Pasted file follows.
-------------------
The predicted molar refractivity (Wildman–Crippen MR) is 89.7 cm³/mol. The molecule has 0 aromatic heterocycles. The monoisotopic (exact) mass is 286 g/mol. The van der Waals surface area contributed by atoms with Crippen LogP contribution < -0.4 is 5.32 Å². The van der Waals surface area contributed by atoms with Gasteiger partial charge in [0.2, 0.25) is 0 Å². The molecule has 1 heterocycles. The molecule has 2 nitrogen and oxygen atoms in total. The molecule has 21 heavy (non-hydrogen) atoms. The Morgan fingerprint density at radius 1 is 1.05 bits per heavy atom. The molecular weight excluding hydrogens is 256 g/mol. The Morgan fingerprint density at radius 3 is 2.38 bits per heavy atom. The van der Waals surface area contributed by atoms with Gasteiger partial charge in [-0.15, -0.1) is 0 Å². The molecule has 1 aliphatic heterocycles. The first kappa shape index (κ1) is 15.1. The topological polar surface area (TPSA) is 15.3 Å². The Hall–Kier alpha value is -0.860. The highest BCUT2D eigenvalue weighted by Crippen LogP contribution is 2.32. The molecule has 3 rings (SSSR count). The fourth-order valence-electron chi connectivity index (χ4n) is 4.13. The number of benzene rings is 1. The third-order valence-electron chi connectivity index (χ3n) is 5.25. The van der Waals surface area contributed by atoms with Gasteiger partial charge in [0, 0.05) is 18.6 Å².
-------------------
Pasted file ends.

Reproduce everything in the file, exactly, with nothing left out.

The predicted molar refractivity (Wildman–Crippen MR) is 89.7 cm³/mol. The molecule has 0 aromatic heterocycles. The monoisotopic (exact) mass is 286 g/mol. The van der Waals surface area contributed by atoms with Crippen LogP contribution < -0.4 is 5.32 Å². The van der Waals surface area contributed by atoms with Gasteiger partial charge in [0.2, 0.25) is 0 Å². The molecule has 1 heterocycles. The molecule has 2 nitrogen and oxygen atoms in total. The molecule has 21 heavy (non-hydrogen) atoms. The Morgan fingerprint density at radius 1 is 1.05 bits per heavy atom. The molecular weight excluding hydrogens is 256 g/mol. The Morgan fingerprint density at radius 3 is 2.38 bits per heavy atom. The van der Waals surface area contributed by atoms with Gasteiger partial charge in [-0.15, -0.1) is 0 Å². The molecule has 1 aliphatic heterocycles. The first kappa shape index (κ1) is 15.1. The topological polar surface area (TPSA) is 15.3 Å². The Hall–Kier alpha value is -0.860. The highest BCUT2D eigenvalue weighted by Crippen LogP contribution is 2.32. The molecule has 3 rings (SSSR count). The fourth-order valence-electron chi connectivity index (χ4n) is 4.13. The number of benzene rings is 1. The third-order valence-electron chi connectivity index (χ3n) is 5.25. The van der Waals surface area contributed by atoms with Gasteiger partial charge in [0, 0.05) is 18.6 Å².